Around 2,500 students, many of which went without sleep the night before, drudge into Anschutz Sports Pavilion one by one. Just about everyone is tired, hungry, annoyed and ready to go back to bed.
As students file into the line, the KU Camping Leadership — a group of students in charge of camping and the lottery process — unsuccessfully attempt to give out instructions over a megaphone. However, as the students continue to stand around and let the instructions float by as background noise, one member of the Leadership group yells into his megaphone to quiet the building.
“Shut the [expletive] up.”
At Kansas, lottery is something that takes place following each home game. The students have to be in the building — usually Allen Fieldhouse — by 6 a.m. if it’s a weekday and 8 a.m. if it’s a weekend. However, due to scheduling conflicts, the lottery for the Kentucky game was moved to 6 a.m. Sunday at the Anschutz Sports Pavilion, where President Barack Obama actually spoke one year and two days earlier.
According to the Leadership group, Sunday's lottery was the biggest crowd drawn since the Missouri game. The 117 individual groups that showed up at lottery was also one of the largest marks in recent memory. As of Wednesday night, that list had increased to over 140 groups.
Students are taking the game against Kentucky more seriously than some of the past games this season, and really, there’s a different buzz with this game than those in the past.
“We got in; We were group number 115 [to pull a number],” said Hayden Balduf, a freshman from Illinois. “This was my first lottery. My group had done it before, but I joined them for this one. I actually didn’t sleep the night before.”
For Balduf, spending his first all-nighter of college in a packed building led to simply a place on the camping list, but for others, the draw was far more favorable.
Cassidy Dixon, a junior from Wichita, is a member of the camping group “Cheick The Weather There’s a 100% Chance of Wayne.” After pulling the No. 1 chip at lottery, her group was vaulted to the front of the line, assuming none of the members of her group miss their camping shifts throughout the week.
She said she’s excited for the game and thinks it will definitely provide the biggest atmosphere in a while, as well as the most riled-up Kansas crowd.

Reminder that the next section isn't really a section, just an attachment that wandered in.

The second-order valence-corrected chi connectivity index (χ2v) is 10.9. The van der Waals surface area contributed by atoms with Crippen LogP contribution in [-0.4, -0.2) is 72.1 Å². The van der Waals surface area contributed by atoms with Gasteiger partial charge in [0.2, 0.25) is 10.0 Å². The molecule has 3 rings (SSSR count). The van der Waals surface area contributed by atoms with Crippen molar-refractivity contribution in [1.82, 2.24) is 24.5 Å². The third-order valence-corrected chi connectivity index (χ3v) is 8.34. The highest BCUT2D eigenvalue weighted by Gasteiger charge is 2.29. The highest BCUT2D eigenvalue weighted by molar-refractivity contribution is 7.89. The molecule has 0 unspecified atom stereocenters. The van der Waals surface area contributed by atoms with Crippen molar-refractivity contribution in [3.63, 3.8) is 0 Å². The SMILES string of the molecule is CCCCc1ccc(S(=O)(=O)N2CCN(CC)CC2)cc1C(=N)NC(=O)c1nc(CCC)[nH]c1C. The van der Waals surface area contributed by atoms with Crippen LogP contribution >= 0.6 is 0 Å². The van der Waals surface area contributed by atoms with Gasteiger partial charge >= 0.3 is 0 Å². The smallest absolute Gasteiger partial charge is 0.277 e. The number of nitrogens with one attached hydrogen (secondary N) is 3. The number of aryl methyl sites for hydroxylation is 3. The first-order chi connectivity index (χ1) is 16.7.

“The atmosphere in Allen Fieldhouse is going to be insane,” Dixon said. “The SEC/Big 12 challenge is a big thing; GameDay is coming, and that’ll be exciting too.”
Dixon said there was a difference in how much fans generally felt in regards to Kentucky, as compared to other opponents, using another group’s name that called Kentucky coach John Calipari an obscenity as evidence. She added one of the suggestions for her group name was “John Calipari sucks” but said they opted to go in a different direction.
For the students, camping isn’t something to be taken lightly. Many of the groups have rules that force students to be at the 6 a.m. or 8 a.m. lotteries to attend the game, while others have similar policies about missing a camping shift.
Zoë Theobald, a freshman from Iowa, said her group is “extremely” strict with how it enforces rules. She said the group previously kicked off one member for missing shifts, adding the rules of the group are clearly outlined and that it’s not acceptable to break them.
“You can’t just not show up for your shift,” Theobald said. “Then there’s some people that don’t take shifts, and [they] expect to get into the game […] They don’t get to do that.”
Theobald said she noticed new groups and people while she was camping. She acknowledged the bigger crowd but said the number of students camping also disappointed her in some ways.
“I thought there’d be more people here,” Theobald said.
It seems as though this game has been hyped up to be a historic clash in a way it can't possibly live up to. And while it might have been even bigger in year's past, this year the game doesn't have its entire luster.
Both Kansas and Kentucky have already lost four games this season, while Kentucky is clinging to its top-20 status after a 6-2 start in SEC play.
However, some of the hype is valid. And it’s not just coming from inside the University.
Carrington Harrison, who co-hosts The Drive on 610 Sports Radio in Kansas City, said what makes the game special is that Kentucky and Kansas are two of the three clear, “tier-one” programs in the NCAA — along with Duke.
He said the home-game element only adds to the game and went as far as to say it will be a bigger game than when Kansas faced then-sophomore guard Marcus Smart and Oklahoma State in Allen Fieldhouse one year after losing in the same venue.
“I think this is the biggest game at Allen Fieldhouse since Missouri last played there,” Harrison said. “It’s one of those once-in-a-decade kind of games because these kind of games don’t happen. Kentucky doesn’t go to Allen. Kansas doesn’t go to Rupp Arena. They always play at neutral sites.”
As Kansas prepares to take on Kentucky, there are several storylines that would be easy to latch on to.
Self and Calipari have met twice in a National Championship setting, as each walked away with one victory. There’s the storyline of how the Wildcats throttled the Jayhawks last year at the Champions Classic, prompting the nation to ask if they might even be able to beat an NBA team.
But above all else, Kansas vs. Kentucky is about two of college basketball’s elite programs squaring off in one of the most respected and celebrated venues in all of college basketball.
Come Saturday at 6 p.m., a new chapter of history will be written.
— Edited by Michael Portman